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This code is from Utility app, added by Apple when creating a project.

What's the difference between this:

- (void)flipsideViewControllerDidFinish:(FlipsideViewController *)controller
{
    [self dismissModalViewControllerAnimated:YES];
}

And this:

- (void)flipsideViewControllerDidFinish:(FlipsideViewController *)controller
{
    [controller dismissModalViewControllerAnimated:YES];
}

They both work, but the first one is the main code from Utility app, added by Apple. So is there any difference, and why does self works? self is MainViewController, not FlipsideViewController. I have no idea, does it has something to do with delegation? Thank you.

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2 Answers 2

up vote 2 down vote accepted

It all depends on which object is executing flipsideViewControllerDidFinish; if it is the same as the controller, then it is just the same.

In practice, what happens is that sometimes the class that is delegating (in your case FlipsideViewController), also implements the delegate protocol (ie., acts as a delegate). In such case, self and controller are the same. This would correspond to a delegate intialization (eg. in the init method) like:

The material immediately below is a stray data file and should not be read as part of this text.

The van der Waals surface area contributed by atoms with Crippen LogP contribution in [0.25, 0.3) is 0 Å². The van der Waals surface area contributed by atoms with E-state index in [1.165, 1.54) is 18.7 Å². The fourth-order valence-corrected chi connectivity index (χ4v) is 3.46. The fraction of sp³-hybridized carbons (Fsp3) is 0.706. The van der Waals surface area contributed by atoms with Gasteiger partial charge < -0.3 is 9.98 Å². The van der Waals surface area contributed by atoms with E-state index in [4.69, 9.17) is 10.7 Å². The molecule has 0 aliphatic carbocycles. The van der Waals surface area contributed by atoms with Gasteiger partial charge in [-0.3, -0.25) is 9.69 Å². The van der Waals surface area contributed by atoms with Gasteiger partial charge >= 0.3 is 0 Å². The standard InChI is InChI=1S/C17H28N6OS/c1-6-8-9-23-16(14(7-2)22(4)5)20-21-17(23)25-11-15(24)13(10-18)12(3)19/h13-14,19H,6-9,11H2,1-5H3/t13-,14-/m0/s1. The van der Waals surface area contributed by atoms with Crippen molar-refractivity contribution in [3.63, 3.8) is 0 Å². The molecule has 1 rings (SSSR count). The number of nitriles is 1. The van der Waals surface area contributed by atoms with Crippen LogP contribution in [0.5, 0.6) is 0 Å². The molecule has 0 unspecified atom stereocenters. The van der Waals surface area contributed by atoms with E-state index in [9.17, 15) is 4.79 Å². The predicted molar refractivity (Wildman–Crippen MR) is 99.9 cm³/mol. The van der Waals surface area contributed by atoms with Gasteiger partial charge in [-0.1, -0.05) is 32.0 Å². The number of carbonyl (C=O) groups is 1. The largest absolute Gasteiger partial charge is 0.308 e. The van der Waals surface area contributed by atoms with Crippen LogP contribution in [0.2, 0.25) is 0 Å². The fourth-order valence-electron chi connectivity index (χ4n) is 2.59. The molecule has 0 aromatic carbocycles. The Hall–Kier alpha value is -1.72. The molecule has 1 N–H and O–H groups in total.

self.delegate = self;

But you could have your delegate be a different class (eg., the application delegate, or whatever) and in this case they would be different. In this case you would say (eg in init):

self.delegate = [UIApplication sharedApplication].delegate;

In this case, you application delegate would receive the call to FlipsideViewController and the controller argument tells which object it refers to; in this case, self != controller.

Another case is when your delegate is acting as a delegate for more than one object; in this case, the controller argument tells which object is the delegating one.

In practice, within the delegate method implementation you can safely use the controller argument without much thinking.

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Thanks, i understand better now. –  Devfly Jun 28 '12 at 8:38
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I know that an answer has been already chosen as correct and Sergio have done a good job explaining delegation, but on this specific case the answer is far more simple. self and controller in this case are not the same thing (as you say also in the question). self is the presenting controller and controller is the presented one. So, the reason that both calls work is this:

The presenting view controller is responsible for dismissing the view controller it presented. If you call this method on the presented view controller itself, however, it automatically forwards the message to the presenting view controller.

From Apple's documentation on UIViewController

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Thank you very much! :) –  Devfly Jun 28 '12 at 15:23
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